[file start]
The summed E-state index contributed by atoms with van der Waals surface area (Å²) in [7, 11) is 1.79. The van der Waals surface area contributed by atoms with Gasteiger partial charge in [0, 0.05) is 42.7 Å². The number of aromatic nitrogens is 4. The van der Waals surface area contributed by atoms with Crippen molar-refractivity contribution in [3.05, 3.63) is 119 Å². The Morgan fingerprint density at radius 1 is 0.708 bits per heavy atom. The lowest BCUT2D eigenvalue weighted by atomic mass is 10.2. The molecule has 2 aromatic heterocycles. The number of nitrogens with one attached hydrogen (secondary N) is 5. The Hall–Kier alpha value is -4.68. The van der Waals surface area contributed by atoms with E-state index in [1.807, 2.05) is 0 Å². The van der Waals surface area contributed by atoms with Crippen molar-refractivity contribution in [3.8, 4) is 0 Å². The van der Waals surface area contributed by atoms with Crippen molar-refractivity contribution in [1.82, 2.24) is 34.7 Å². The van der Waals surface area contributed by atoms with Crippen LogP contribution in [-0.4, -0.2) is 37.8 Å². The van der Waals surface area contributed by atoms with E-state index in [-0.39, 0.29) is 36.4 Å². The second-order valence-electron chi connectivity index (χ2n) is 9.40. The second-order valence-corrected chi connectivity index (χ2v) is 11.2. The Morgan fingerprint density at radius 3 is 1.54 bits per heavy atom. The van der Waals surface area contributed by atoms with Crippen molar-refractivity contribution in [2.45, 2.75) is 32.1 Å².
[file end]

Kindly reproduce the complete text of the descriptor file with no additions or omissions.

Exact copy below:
The summed E-state index contributed by atoms with van der Waals surface area (Å²) in [7, 11) is 1.79. The van der Waals surface area contributed by atoms with Gasteiger partial charge in [0, 0.05) is 42.7 Å². The number of aromatic nitrogens is 4. The van der Waals surface area contributed by atoms with Crippen molar-refractivity contribution in [3.05, 3.63) is 119 Å². The Morgan fingerprint density at radius 1 is 0.708 bits per heavy atom. The lowest BCUT2D eigenvalue weighted by atomic mass is 10.2. The molecule has 2 aromatic heterocycles. The number of nitrogens with one attached hydrogen (secondary N) is 5. The Hall–Kier alpha value is -4.68. The van der Waals surface area contributed by atoms with E-state index in [1.807, 2.05) is 0 Å². The van der Waals surface area contributed by atoms with Crippen molar-refractivity contribution in [3.8, 4) is 0 Å². The van der Waals surface area contributed by atoms with Crippen molar-refractivity contribution in [1.82, 2.24) is 34.7 Å². The van der Waals surface area contributed by atoms with Crippen LogP contribution in [-0.4, -0.2) is 37.8 Å². The van der Waals surface area contributed by atoms with E-state index in [-0.39, 0.29) is 36.4 Å². The second-order valence-electron chi connectivity index (χ2n) is 9.40. The second-order valence-corrected chi connectivity index (χ2v) is 11.2. The Morgan fingerprint density at radius 3 is 1.54 bits per heavy atom. The van der Waals surface area contributed by atoms with Crippen molar-refractivity contribution in [2.45, 2.75) is 32.1 Å².